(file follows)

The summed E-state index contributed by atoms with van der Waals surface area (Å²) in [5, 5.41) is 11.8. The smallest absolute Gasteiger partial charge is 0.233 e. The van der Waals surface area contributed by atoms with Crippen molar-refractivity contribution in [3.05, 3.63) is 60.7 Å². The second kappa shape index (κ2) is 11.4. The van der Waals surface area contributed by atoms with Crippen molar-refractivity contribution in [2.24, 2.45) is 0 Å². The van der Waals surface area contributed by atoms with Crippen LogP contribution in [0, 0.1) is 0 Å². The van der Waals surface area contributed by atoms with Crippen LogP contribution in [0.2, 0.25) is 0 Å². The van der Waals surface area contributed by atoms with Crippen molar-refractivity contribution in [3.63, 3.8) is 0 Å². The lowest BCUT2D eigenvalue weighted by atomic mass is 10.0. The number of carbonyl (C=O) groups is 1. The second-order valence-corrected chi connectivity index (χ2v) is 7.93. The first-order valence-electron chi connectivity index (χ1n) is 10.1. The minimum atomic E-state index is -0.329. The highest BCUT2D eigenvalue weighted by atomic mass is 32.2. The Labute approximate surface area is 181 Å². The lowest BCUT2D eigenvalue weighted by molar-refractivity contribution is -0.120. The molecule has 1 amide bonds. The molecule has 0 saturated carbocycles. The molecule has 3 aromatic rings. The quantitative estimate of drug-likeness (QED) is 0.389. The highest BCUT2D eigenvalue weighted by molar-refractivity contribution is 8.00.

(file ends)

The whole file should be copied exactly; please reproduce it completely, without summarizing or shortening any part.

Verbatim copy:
The summed E-state index contributed by atoms with van der Waals surface area (Å²) in [5, 5.41) is 11.8. The smallest absolute Gasteiger partial charge is 0.233 e. The van der Waals surface area contributed by atoms with Crippen molar-refractivity contribution in [3.05, 3.63) is 60.7 Å². The second kappa shape index (κ2) is 11.4. The van der Waals surface area contributed by atoms with Crippen molar-refractivity contribution in [2.24, 2.45) is 0 Å². The van der Waals surface area contributed by atoms with Crippen LogP contribution in [0, 0.1) is 0 Å². The van der Waals surface area contributed by atoms with Crippen LogP contribution in [0.2, 0.25) is 0 Å². The van der Waals surface area contributed by atoms with Crippen molar-refractivity contribution in [3.63, 3.8) is 0 Å². The lowest BCUT2D eigenvalue weighted by atomic mass is 10.0. The number of carbonyl (C=O) groups is 1. The second-order valence-corrected chi connectivity index (χ2v) is 7.93. The first-order valence-electron chi connectivity index (χ1n) is 10.1. The minimum atomic E-state index is -0.329. The highest BCUT2D eigenvalue weighted by atomic mass is 32.2. The Labute approximate surface area is 181 Å². The lowest BCUT2D eigenvalue weighted by molar-refractivity contribution is -0.120. The molecule has 1 amide bonds. The molecule has 0 saturated carbocycles. The molecule has 3 aromatic rings. The quantitative estimate of drug-likeness (QED) is 0.389. The highest BCUT2D eigenvalue weighted by molar-refractivity contribution is 8.00.